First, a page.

These cosmic matters directly call back or hint at past continuity and come in such quick succession that again one feels like one is reading a crisis event. Yet everything is so enclosed by and interwoven to Batman canon. Final Crisis may be a narrative point in Morrison’s Batman run, but it isn’t entirely about Batman. Dark Nights Metal, even with its Multiversal scope and canonical allusion still remains strictly a Bat book. A DC event sure, but without Batman, it would not exist.
Speaking of Final Crisis, this and Morrison’s Return of Bruce Wayne are some of the most frequently alluded to elements in Dark Nights Metal‘s apocalyptic prophecy. There are other elements but established readers will undoubtedly equivocate the repetitive mention of Barbatos with Bruce’s fate post-Final Crisis. Something that indeed did chase Batman through time. This being the Hyper-Adapter, a weapon of Apokolips that chased Bruce through time. On the night he attempted to summon Barbatos, a man named Thomas Wayne encountered the Hyper-Adapter. This particular Thomas Wayne became Dr Simon Hurt. A major antagonist in Grant Morrison’s Batman run. Not heard from since then. Someone that has indeed taken epithets similar to the hole in reality. Someone who conspicuously disappeared just as soon as he re-appeared in Nightwing recently.
To me at least this can’t be simple coincidence. I feel that a lot of upcoming event level story arcs are going to tie into one another in a way we may not have seen before. Sure Dark Nights Metal is spilling out into other titles like any good event. However, I feel that Dark Nights Metal is itself part of something greater. DC isn’t attempting to refresh its narrative by simple addition or multiplication. Things really feel like some form of cohesion is occurring. An expansion upon and balancing of the equation. A multi-title crossover but one not explicitly stated or over-hyped as such. Many dark threats are looming. The once mysterious Mr. Oz who has been cropping up in a variety of titles. The new run of Mr. Miracle has a narrative continuously interspersed with panels proclaiming Darkseid Is. Darkseid himself appearing in Dark Nights Metal‘s second issue. There is the reappearance of Simon Hurt, and then of course there is the supposed architect behind nearly all the bad things that ever happened, ever.
Spurred by this I recently decided to catch up with The Button arc, for example, a Batman and Flash crossover which carried with it some crisis level gravitas. Not least by invoking Flashpoint, but of course by tying heavily into the ongoing splicing of Watchmen into main DC continuity. Something which I am still uneasy and undecided over, but which still distracts me. Regardless of this, there is a delight found in catching up with titles such as Tim Seeley and Tom King’s breathtaking Grayson. A title that picks up and runs with story beats from Morrison’s Batman run but weaves a wholly original espionage title. Tim Seeley being responsible for the aforementioned tease return of Simon Hurt in Nightwing. Tom King, now helming Batman, contributing heavily to The Button arc whilst also writing the aforementioned Mister Miracle series.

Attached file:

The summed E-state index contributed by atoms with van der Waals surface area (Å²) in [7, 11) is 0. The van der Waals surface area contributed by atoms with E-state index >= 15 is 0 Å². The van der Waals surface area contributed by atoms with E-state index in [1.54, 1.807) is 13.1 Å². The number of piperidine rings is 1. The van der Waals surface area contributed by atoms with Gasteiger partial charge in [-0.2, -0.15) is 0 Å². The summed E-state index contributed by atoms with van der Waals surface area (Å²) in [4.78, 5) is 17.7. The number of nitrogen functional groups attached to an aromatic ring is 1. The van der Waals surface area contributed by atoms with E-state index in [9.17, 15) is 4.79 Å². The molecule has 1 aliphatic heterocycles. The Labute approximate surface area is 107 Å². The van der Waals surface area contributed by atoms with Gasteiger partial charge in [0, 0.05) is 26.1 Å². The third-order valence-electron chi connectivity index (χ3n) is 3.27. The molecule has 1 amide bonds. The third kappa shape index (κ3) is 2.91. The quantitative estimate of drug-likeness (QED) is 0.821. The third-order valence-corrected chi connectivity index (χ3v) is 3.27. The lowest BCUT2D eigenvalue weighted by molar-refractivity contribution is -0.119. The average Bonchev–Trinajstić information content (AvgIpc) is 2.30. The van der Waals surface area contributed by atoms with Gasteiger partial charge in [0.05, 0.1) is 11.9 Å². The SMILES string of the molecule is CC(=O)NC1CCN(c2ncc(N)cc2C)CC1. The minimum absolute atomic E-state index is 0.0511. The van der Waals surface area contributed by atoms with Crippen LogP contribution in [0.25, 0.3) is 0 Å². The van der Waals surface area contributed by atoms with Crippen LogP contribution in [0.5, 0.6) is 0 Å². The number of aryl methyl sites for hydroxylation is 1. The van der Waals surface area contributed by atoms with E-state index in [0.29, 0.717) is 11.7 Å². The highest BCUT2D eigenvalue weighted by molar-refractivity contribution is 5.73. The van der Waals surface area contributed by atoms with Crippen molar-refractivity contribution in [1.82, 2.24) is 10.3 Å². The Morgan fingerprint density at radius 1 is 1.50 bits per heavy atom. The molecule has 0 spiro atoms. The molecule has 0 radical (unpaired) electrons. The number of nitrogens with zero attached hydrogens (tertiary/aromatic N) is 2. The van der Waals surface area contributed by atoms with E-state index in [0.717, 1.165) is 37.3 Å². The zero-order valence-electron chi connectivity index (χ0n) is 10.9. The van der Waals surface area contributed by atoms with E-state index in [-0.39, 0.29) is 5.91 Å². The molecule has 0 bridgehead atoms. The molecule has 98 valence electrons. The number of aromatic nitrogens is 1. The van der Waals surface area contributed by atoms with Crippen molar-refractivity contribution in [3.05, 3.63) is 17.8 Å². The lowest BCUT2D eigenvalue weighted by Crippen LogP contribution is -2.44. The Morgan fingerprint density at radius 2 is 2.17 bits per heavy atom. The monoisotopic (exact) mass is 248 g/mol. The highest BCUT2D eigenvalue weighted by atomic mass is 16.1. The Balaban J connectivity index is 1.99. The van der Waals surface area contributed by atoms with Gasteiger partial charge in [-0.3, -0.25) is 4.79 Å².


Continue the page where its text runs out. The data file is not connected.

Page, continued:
Even in its second issue Dark Nights Metal loses none of the elements spoken of in this article. 90′s JLA style japes. The nods to Final Crisis and The Return of Bruce Wayne are heavier. The scope remains cosmic but the atmosphere is still suffocating and claustrophobic. Yet for all this gravitas there are moments of referential humour. I spoke of Darkseid’s appearance in the second issue. However, this is Darkseid as he was left at the end of Geoff John’s Darkseid War. As the multiverse’s most evil but adorable infant. Darkseid War was another event that invokes some crisis level players and events but ultimately seemed to go nowhere. Until Dark Nights Metal that is.
So is this it? Is DC about to finally get back on track having lost its self a little post Flashpoint? Is it going to do this without recklessly abandoning some of it’s more choice pieces of canon? Are all these events really going to tie into some kind of meta-event? Who knows? I guess we will just have to wait, read and see. Beyond that, I can only speak for myself and say Dark Nights Metal was an enjoyable part of the ride.